College Republicans optimistic for new session despite Romney’s presidential loss

Jordan Rudner

In newspapers and on TV screens, Republican Party leaders are analyzing what went wrong with their most recent presidential bid, but members of UT’s College Republicans chapter are focusing on the future rather than the past.

While members offered different theories to explain the Romney loss, communications director Danny Zeng attributed the Obama victory, which he said was larger than he expected, to a failure by the Republican Party to shape its public image.

“I don’t think we did very well in defining our narrative, and we let the Obama campaign define who we are as Republicans,” Zeng said.

Zeng also said Republicans have been unfairly portrayed as a regressive party.

“We’re painted as this anti-progress party, but when you look at our organization, we have one of the most diverse officer boards of any party organization,” Zeng said.

According to data released by the New York Times, President Obama carried 93 percent of the black vote, 71 percent of the Hispanic vote and 73 percent of the Asian vote.

Chief financial officer Ben Mendelson said the loss was primarily because of a low Republican voter turnout.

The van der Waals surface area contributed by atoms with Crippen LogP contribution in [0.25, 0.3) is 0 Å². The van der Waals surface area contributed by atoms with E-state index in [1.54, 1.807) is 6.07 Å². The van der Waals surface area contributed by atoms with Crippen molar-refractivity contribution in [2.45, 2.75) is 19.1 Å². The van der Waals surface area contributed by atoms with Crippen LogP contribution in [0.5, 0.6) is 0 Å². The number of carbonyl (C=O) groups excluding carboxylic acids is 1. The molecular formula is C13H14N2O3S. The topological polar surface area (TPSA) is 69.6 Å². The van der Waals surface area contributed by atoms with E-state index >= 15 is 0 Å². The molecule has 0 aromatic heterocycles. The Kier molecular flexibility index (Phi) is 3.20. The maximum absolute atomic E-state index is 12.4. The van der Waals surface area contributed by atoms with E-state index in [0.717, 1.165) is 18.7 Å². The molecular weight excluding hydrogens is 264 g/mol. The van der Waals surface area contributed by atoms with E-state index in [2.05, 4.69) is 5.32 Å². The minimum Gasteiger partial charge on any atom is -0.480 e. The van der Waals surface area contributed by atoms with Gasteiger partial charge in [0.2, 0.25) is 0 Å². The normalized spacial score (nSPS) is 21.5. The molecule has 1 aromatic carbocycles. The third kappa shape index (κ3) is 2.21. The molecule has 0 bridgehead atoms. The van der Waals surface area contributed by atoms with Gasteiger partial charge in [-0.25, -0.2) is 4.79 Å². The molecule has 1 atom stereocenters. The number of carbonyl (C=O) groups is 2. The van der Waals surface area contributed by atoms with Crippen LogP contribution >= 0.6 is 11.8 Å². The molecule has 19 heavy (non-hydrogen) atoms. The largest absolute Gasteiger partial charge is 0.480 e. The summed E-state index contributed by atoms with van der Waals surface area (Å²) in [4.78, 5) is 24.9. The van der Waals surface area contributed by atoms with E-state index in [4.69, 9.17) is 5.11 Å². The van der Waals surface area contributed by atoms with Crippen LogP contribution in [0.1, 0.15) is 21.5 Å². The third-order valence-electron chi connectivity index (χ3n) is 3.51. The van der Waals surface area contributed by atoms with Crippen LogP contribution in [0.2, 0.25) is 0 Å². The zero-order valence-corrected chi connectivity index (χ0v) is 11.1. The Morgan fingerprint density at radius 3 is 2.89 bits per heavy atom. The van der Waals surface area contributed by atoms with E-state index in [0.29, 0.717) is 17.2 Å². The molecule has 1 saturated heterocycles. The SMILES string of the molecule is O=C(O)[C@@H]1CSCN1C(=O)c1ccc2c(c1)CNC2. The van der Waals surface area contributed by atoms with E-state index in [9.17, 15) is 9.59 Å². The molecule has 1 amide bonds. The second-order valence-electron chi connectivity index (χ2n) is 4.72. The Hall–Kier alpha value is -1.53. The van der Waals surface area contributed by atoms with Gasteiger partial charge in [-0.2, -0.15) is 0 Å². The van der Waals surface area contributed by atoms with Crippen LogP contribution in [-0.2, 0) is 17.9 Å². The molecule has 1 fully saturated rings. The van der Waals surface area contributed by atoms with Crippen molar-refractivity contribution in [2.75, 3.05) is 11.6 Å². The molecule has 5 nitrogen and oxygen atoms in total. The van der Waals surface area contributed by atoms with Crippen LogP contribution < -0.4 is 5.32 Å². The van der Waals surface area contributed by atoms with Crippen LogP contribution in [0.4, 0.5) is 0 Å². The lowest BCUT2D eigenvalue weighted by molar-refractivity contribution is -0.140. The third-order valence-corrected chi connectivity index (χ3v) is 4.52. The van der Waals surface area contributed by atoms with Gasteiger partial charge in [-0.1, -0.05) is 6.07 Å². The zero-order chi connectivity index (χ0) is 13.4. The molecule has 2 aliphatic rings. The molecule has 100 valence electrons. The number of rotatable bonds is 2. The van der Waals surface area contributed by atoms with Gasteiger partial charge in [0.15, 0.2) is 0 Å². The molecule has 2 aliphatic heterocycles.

“The party is a little bit behind the times in how it communicates with people on an individual level,” Mendelson said.

Republican pollster Michael Baselice, a guest speaker at College Republicans’ meeting Thursday, offered a similar perspective on Romney’s loss.

“We got schooled in 2008 by Obama in terms of social marketing effort, youth and getting out the vote,” Baselice said. “That’s what hurt us again.”

Yet even with the presidential loss, Zeng said there is reason to be optimistic.

“We’re focusing on connecting our people with internships. Republicans control the state Senate and the House, so there are lots of opportunities and a lot of individuals our members are really passionate about,” Zeng said.

Zeng said the club’s focus now is the new legislative session, which begins in January. Additionally, the club will continue to host its weekly speakers. It has already heard from speakers like Texas Comptroller Susan Combs and state Rep. Larry Gonzales (R-Round Rock) this year.  

Environmental science freshman Mitchell Riegler said he thinks the club has already moved on to focus on current events.

“Politics is fast-paced,” Riegler said. “We have to move on past the election. We shouldn’t be too glum.”

Printed on Friday, November 16, 2012 as: College Republicans look to future